Functions of submission on the USG6000

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Functions of submission on the USG6000 are as follows:
Configurations can take effect only after they are submitted.

Other related questions:
Submission of Spark tasks
After preparing the job.properties file, log in to the Oozie client, run the Oozie job command in the corresponding working directory to execute the workflow file, and submit the Oozie tasks. For details, see the service operation guide of the Oozie component in the HD Product Documentation.

Submission of Oozie tasks
Log in to the Oozie client and use Hue to submit Oozie tasks. For details, see the service operation guide of the Oozie component in the HD Product Documentation.

Blacklist definition and implementation mechanism of the USG6000 series
The USG6000 series supports configuring the blacklist. The definition and mechanism of a blacklist are as follows: The blacklist is a typical measure for security defense. The system discards all packets that match the blacklist. The blacklist is more efficient in filtering packets from or to specific IP addresses when compared with security policies. The USG6000 series supports blacklisting users, source addresses, or destination addresses to form three types of blacklists. -User blacklist After a user is added to the blacklist, the device discards the packets from or to the user. -Source IP address blacklist After a source IP address is added to the blacklist, the device discards all packets from this IP address. -Destination IP address blacklist After a destination IP address is added to the blacklist, the device discards the packets destined for this IP address.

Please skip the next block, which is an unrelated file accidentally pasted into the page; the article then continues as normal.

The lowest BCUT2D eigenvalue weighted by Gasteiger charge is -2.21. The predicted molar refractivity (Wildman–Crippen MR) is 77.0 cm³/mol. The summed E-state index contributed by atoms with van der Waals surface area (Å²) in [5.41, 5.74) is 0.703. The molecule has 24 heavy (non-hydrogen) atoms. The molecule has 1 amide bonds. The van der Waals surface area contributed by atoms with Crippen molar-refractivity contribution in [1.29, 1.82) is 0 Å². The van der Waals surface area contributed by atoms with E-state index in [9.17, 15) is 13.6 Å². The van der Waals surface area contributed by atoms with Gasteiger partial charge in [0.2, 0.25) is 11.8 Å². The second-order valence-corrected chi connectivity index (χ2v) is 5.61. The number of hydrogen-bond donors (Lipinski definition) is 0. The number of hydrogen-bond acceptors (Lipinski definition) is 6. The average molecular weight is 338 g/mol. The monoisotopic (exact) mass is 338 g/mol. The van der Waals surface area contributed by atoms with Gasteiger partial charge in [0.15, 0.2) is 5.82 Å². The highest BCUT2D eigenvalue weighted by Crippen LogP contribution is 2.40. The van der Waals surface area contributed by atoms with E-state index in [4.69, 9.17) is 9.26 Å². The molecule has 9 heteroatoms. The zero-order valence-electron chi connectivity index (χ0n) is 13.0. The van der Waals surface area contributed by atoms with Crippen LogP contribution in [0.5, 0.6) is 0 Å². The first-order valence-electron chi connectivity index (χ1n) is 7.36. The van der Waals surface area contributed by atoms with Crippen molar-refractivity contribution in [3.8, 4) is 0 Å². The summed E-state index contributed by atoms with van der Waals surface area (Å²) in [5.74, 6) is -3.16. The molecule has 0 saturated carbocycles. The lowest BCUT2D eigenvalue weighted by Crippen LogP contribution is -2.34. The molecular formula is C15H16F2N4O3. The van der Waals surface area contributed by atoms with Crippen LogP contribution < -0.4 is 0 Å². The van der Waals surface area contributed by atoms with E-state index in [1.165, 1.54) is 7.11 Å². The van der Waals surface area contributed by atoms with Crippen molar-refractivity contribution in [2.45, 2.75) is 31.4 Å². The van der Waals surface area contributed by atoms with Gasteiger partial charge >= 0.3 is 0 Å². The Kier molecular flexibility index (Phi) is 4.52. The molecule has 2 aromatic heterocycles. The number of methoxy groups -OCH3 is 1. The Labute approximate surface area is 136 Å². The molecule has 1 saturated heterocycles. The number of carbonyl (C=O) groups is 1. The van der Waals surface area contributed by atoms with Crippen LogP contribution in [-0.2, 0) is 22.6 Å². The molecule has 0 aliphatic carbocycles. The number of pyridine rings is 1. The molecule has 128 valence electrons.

Function of the traffic report for the USG6000 series
The function of the traffic report for the USG6000 series is as follows: Traffic reports display traffic trends and top rankings in various dimensions. You can effectively learn the traffic status of the current network based on traffic reports and therefore formulate the corresponding traffic measurement measures.

USG6000 interface overview
USG6000 interface overview Interface types An NGFW supports physical and logical interfaces. 1. Physical interface a. Layer 3 Ethernet interface. Description: Works at the network layer to process Layer 3 packets with an IPv4 or IPv6 address specified and supports routing functions. b. Layer 2 Ethernet interface. Description: Works at the data link layer and processes Layer 2 packets, implementing rapid Layer 2 forwarding. 2. Logical interface a. Virtual template (VT) interface. Description: Helps a Point-to-Point Protocol over Ethernet (PPPoE) server with PPP negotiation or encapsulates Layer 2 Tunneling Protocol (L2TP) packets. b. Dialer interface. Description: Used by a PPPoE client. c. Tunnel interface. Description: Applies to packet encapsulation and decapsulation and IPv6 transition technologies. GRE and IPSec are common encapsulation protocols. d. Null interface. Description: Any packets transmitted over this interface are discarded. It is mainly used for route filtering. The null interface cannot be configured through the web UI. e. VLAN interface. Description: A Layer 3 logical interface that is assigned an IPv4 or IPv6 address. VLAN interfaces transmit packets between VLANs. f. Layer 3 Ethernet subinterface. Description: Layer 3 Ethernet subinterfaces are Layer 3 logical interfaces created on a physical interface. f. Layer 2 Ethernet subinterface. Description: Layer 2 Ethernet subinterfaces are Layer 2 logical interfaces created on a physical interface. h. Eth-Trunk interface (interface aggregation). Description: A logical interface that consists of multiple Layer 2 or Layer 3 Ethernet interfaces. An Eth-Trunk interface provides high bandwidth and reliability. i. Loopback interface. Description: Remains in the Up state and is assigned a 32-bit subnet mask.

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